Speaking of east....no other part of Texas takes a bashing like East Texas. Ask anyone in my office - when we have to travel to the area offices throughout Texas, no one wants to go east. I've been there and I can't complain...in fact, it's safe to say that I really like East Texas. My drive there took me through Davy Crockett National Forest - and I haven't been in an national forest since I left Oregon. (With good reason...according to the USDA Forest Service website, there are 13 National Forests in Oregon, and three in Texas.) The people there were very nice...even nicer than in Dallas. And their accents are the best in Texas - think Matthew McConaughey - so it's easy to see how one could fall for East Texas. Yes, I did see a very large man in very large overalls hanging out at a gas station just outside of the town I visited. Yes, there was a ceiling fan in my hotel room, and yes, there was only one Starbucks within a three hour range. But still. Something about East Texas stole my heart and makes me smile.
The funny thing about each of these places is that they all consider themselves "Texas" despite the differences between each one. That leads me to my next observation of Texas as a place. The highway system that connects all of these places has some serious Texas Pride going on. Here are two examples of what I'm talking about:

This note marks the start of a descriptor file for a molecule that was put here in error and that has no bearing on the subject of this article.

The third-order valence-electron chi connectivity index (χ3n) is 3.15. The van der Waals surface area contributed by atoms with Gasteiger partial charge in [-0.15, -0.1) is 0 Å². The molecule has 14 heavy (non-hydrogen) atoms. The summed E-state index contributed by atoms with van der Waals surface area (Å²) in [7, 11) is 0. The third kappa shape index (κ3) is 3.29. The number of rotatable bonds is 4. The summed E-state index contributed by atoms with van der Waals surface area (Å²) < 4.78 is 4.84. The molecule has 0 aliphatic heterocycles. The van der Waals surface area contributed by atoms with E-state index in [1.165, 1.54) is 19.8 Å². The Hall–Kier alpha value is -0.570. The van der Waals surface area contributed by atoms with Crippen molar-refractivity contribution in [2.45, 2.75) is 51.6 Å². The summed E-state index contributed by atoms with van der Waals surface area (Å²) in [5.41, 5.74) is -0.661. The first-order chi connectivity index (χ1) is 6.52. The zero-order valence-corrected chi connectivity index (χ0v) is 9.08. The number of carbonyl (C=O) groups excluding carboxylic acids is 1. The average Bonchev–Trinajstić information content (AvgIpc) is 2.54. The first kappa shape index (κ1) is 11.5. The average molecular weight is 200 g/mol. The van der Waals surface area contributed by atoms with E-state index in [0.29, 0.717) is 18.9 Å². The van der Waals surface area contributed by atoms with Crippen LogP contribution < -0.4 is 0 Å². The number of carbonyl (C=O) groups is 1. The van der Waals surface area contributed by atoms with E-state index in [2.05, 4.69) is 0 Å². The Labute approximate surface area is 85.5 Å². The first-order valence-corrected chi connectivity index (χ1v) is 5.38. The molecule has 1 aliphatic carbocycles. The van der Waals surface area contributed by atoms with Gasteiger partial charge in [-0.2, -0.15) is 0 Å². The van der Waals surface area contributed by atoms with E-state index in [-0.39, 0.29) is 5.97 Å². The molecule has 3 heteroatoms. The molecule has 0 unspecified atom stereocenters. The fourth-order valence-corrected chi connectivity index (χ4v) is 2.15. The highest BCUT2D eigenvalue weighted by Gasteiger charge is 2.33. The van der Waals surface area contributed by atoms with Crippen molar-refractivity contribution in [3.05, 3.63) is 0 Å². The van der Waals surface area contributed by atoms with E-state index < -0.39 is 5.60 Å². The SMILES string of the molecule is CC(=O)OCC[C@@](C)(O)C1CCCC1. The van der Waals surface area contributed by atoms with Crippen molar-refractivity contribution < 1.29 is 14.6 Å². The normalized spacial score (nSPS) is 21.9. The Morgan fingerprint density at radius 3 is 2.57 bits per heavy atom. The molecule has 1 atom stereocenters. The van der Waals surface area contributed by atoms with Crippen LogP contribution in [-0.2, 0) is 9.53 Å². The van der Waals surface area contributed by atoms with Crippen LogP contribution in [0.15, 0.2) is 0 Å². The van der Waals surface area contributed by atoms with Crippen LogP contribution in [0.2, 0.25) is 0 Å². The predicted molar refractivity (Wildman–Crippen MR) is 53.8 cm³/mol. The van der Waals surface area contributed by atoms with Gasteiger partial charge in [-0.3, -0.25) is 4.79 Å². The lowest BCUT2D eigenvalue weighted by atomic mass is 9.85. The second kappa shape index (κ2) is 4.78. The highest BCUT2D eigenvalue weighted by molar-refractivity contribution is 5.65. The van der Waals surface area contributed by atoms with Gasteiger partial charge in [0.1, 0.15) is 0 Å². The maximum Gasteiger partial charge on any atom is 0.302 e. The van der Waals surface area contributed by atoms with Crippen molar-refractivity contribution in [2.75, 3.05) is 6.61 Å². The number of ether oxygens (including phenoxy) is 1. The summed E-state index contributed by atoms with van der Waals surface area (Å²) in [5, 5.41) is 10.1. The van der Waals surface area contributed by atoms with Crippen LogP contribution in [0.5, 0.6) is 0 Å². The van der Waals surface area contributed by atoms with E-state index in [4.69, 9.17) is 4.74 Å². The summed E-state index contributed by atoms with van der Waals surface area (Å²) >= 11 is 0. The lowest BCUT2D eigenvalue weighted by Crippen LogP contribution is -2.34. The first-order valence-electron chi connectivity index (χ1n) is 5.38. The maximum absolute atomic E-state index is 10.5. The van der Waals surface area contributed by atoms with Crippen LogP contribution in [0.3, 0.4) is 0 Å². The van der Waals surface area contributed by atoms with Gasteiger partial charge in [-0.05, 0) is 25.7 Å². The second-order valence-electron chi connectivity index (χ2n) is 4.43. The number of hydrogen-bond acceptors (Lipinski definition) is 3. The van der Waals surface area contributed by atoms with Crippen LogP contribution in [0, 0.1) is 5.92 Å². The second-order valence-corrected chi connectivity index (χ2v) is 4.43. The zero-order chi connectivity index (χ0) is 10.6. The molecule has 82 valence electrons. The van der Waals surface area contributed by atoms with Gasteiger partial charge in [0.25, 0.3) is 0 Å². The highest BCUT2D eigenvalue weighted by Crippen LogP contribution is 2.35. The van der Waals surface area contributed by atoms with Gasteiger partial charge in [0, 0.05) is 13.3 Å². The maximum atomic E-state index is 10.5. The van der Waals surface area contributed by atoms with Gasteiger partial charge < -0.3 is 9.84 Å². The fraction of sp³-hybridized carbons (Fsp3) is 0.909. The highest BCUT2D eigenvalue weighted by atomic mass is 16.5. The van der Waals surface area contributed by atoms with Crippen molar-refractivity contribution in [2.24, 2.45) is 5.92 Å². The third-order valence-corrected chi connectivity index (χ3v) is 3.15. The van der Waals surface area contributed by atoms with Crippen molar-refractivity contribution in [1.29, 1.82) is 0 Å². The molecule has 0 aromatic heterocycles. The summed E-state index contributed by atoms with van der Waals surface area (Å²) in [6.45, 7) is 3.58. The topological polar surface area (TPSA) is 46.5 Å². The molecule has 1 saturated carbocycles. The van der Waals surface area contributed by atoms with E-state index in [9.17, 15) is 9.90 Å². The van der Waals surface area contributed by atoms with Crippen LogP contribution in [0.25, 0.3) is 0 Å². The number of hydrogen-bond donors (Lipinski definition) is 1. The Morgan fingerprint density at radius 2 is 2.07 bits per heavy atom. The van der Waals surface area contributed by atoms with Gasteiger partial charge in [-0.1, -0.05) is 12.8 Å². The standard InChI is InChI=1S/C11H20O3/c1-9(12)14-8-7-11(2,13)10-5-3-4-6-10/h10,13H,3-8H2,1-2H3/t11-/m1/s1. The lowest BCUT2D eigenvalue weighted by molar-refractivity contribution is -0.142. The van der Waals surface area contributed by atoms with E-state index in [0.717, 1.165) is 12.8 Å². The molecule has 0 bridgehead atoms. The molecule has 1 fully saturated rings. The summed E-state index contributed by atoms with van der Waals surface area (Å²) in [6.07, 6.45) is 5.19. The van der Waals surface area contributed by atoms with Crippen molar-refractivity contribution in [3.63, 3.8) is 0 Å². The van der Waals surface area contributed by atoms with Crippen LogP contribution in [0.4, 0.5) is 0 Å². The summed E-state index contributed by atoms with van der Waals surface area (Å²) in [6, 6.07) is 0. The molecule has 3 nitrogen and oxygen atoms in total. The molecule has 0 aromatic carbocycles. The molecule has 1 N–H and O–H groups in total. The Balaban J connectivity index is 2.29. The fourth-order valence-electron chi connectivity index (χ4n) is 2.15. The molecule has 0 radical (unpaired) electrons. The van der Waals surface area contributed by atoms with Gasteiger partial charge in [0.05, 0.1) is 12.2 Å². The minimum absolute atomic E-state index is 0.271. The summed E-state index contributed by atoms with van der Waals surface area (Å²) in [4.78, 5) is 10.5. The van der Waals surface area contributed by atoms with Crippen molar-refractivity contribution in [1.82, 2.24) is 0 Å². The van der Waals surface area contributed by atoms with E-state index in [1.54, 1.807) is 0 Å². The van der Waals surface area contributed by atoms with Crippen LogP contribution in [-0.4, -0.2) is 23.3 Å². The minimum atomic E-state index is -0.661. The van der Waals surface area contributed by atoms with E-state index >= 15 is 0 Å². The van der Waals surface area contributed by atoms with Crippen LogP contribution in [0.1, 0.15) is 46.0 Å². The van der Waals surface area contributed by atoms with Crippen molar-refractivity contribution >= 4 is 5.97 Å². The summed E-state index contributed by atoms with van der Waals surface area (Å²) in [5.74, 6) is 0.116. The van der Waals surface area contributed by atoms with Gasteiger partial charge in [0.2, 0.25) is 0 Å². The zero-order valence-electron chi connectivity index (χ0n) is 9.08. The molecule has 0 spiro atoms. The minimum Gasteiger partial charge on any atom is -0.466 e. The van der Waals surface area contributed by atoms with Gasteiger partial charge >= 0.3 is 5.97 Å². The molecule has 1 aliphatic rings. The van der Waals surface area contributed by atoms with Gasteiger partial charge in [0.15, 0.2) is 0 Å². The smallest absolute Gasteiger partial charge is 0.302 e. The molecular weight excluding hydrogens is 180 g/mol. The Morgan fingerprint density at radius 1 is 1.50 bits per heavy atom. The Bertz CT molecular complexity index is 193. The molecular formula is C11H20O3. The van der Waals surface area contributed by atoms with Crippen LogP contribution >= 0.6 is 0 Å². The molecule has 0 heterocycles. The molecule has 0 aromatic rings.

|Look closely at the tops of the columns...it's the Texas Star.|
Can you see the back windows on the car? They have big Texas map outline on them. I know what you're thinking...and no, it's not an official car. It's a suburban mom's SUV. I've seen her a few times on the road. She just really loves Texas.
I can't mention Texas roads without the notorious armadillo. You are probably saying to yourself, "No, Wait, Renee. Armadillos are animals and you should include them in your post about wildlife." Well, I wish I could, but the fact of the matter is that I've NEVER seen a live armadillo. They have always been dead on the side of the road. I considered including that picture, but here's a better one instead. I stole it off the internet, so props to Google Images and whoever took this picture. To me it's a mystery as to HOW they saw one upright and alive.
This concludes your lesson on Texas as a place, or at least until I see more.